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tline3open  Old Newbury Crafters - York Pattern

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Author Topic:   Old Newbury Crafters - York Pattern
asheland

Posts: 734
Registered: Nov 2003

iconnumber posted 07-22-2014 03:50 PM     Click Here to See the Profile for asheland     Edit/Delete Message   Reply w/Quote
I just bought a piece in this pattern. And I'm curious, is the feather edge engraving on it engraved entirely by hand? And if so, who does it? The silversmith that made it? Or is there an engraver there that just does that type of thing?

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middletom

Posts: 467
Registered: May 2004

iconnumber posted 09-23-2014 09:55 PM     Click Here to See the Profile for middletom     Edit/Delete Message   Reply w/Quote
I've been away for some time, obviously, but I'll fill you in on what's what with the York pattern. Swift Barnes, the owner of the company when I came on board, instituted that pattern some time in the seventies. The feather edge is hand engraved but not by the silversmith who made the piece. The basic pattern is our Wilton and a "Wilton" piece made by one of the smiths might be turned into York to fill an order.
The original engraving was done by Lambert & Goodnough. In the later nineties, they informed us that they would no longer be able to do the engraving for us because the gentleman who did the engraving had retired. That type of work was a specialty of his and his work was so precise it appeared to be perfect. We searched about looking for someone else to do that engraving, several saying it had to have been done by a machine because it was so exact. Lambert & Goodnough said that if they had a machine to do that then they would still be doing it. Some who tried to match the old engraving made such a mess of it, others could engrave up one side of the piece, but could not make the other side match their first side. We had pretty much decided to eliminate York from our offerings, when one day a young man stopped into our shop with one of our York teaspoons he had engraved. It was perfect, just like the original pieces. He was Adam Amara and he had worked at Tiffany, learning engraving. One day his boss had brought him one of our teaspoons (which we had sent to them for them to try doing the engraving) but he never got around to doing the engraving. When Adam decided to go out on his own, and into our area here, he engraved the spoon and brought it to us as an advertisement of his work. From that day on he has engraved our York pieces. He does, in fact, all our hand engraving and does a wonderful job.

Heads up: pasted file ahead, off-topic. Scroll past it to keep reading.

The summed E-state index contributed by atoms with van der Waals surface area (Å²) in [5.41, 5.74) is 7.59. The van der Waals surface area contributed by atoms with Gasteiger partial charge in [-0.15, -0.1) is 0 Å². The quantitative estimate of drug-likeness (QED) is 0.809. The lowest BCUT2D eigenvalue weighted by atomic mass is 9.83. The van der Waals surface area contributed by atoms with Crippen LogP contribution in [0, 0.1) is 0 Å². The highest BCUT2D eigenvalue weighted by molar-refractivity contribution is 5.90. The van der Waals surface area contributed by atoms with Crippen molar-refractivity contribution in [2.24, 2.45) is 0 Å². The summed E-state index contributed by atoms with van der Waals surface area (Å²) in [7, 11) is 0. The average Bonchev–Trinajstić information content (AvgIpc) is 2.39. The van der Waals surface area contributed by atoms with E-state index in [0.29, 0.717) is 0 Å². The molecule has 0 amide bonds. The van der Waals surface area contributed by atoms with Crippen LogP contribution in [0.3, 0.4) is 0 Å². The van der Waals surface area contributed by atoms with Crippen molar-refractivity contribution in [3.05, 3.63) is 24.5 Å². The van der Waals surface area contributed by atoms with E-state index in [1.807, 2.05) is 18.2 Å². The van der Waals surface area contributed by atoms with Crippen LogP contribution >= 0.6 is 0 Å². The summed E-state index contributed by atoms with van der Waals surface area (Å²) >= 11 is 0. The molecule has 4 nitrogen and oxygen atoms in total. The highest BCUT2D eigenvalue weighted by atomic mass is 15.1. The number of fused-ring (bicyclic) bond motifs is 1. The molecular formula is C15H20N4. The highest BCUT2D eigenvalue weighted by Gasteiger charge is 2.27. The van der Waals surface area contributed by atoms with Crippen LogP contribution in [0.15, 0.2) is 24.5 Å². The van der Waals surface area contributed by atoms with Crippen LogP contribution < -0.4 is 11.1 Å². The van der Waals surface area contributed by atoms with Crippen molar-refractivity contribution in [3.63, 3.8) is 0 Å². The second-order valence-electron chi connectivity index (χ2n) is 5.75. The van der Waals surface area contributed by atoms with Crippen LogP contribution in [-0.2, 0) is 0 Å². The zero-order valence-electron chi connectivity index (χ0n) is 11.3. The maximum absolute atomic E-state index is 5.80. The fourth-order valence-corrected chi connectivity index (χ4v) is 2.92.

Geoff Blake

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asheland

Posts: 734
Registered: Nov 2003

iconnumber posted 09-28-2014 08:05 PM     Click Here to See the Profile for asheland     Edit/Delete Message   Reply w/Quote
Thank you for that reply! That is very interesting. I noticed it was done very well indeed, I figured it was by hand, but not sure. I always enjoy reading your posts!
Thanks Geoff!

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middletom

Posts: 467
Registered: May 2004

iconnumber posted 12-30-2014 06:27 PM     Click Here to See the Profile for middletom     Edit/Delete Message   Reply w/Quote
When I had written the earlier explanation about the York pattern, I was a bit confused about the name of the engraving company. It was Lambert engraving. The Goodnough I had added after actually belonged to the company which made cutlery blades, Lampson and Goodnough. I hope that clears things up for you, and for me, too.

Geoff Blake

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asheland

Posts: 734
Registered: Nov 2003

iconnumber posted 01-01-2015 12:00 PM     Click Here to See the Profile for asheland     Edit/Delete Message   Reply w/Quote
Thanks Geoff!

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